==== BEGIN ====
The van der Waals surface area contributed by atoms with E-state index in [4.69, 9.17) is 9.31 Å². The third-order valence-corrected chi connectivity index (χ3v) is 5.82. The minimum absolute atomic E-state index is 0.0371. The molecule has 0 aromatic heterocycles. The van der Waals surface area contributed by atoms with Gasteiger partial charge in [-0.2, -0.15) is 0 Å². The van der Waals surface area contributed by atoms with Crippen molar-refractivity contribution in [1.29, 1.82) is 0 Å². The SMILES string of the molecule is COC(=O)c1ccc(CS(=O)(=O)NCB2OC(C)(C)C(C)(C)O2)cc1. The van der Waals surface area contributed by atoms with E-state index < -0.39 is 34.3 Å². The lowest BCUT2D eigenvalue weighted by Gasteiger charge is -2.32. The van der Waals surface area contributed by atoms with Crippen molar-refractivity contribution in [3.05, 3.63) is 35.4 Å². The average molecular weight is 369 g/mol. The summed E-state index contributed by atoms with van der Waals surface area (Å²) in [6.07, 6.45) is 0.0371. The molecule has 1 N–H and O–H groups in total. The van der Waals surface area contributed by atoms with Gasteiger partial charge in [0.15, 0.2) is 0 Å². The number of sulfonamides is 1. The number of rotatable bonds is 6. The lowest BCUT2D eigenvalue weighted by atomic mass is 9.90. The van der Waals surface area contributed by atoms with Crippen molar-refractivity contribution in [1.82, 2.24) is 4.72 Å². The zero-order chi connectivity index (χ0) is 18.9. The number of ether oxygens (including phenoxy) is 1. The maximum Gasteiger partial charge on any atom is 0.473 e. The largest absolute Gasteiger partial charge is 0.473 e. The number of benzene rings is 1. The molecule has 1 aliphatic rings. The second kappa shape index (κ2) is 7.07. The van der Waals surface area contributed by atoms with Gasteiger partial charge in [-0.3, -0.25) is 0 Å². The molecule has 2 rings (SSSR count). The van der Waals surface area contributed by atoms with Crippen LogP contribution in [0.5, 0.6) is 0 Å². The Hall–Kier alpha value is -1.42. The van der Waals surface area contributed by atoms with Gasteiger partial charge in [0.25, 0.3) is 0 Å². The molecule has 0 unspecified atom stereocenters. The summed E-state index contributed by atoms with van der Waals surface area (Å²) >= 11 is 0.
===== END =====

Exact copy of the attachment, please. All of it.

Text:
The van der Waals surface area contributed by atoms with E-state index in [4.69, 9.17) is 9.31 Å². The third-order valence-corrected chi connectivity index (χ3v) is 5.82. The minimum absolute atomic E-state index is 0.0371. The molecule has 0 aromatic heterocycles. The van der Waals surface area contributed by atoms with Gasteiger partial charge in [-0.2, -0.15) is 0 Å². The van der Waals surface area contributed by atoms with Crippen molar-refractivity contribution in [1.29, 1.82) is 0 Å². The SMILES string of the molecule is COC(=O)c1ccc(CS(=O)(=O)NCB2OC(C)(C)C(C)(C)O2)cc1. The van der Waals surface area contributed by atoms with E-state index < -0.39 is 34.3 Å². The lowest BCUT2D eigenvalue weighted by Gasteiger charge is -2.32. The van der Waals surface area contributed by atoms with Crippen molar-refractivity contribution in [3.05, 3.63) is 35.4 Å². The average molecular weight is 369 g/mol. The summed E-state index contributed by atoms with van der Waals surface area (Å²) in [6.07, 6.45) is 0.0371. The molecule has 1 N–H and O–H groups in total. The van der Waals surface area contributed by atoms with Gasteiger partial charge in [0.15, 0.2) is 0 Å². The number of sulfonamides is 1. The number of rotatable bonds is 6. The lowest BCUT2D eigenvalue weighted by atomic mass is 9.90. The van der Waals surface area contributed by atoms with Crippen molar-refractivity contribution in [1.82, 2.24) is 4.72 Å². The zero-order chi connectivity index (χ0) is 18.9. The number of ether oxygens (including phenoxy) is 1. The maximum Gasteiger partial charge on any atom is 0.473 e. The largest absolute Gasteiger partial charge is 0.473 e. The number of benzene rings is 1. The molecule has 1 aliphatic rings. The second kappa shape index (κ2) is 7.07. The van der Waals surface area contributed by atoms with Gasteiger partial charge in [-0.3, -0.25) is 0 Å². The molecule has 2 rings (SSSR count). The van der Waals surface area contributed by atoms with Crippen LogP contribution in [0.5, 0.6) is 0 Å². The Hall–Kier alpha value is -1.42. The van der Waals surface area contributed by atoms with Gasteiger partial charge in [0.25, 0.3) is 0 Å². The molecule has 0 unspecified atom stereocenters. The summed E-state index contributed by atoms with van der Waals surface area (Å²) >= 11 is 0.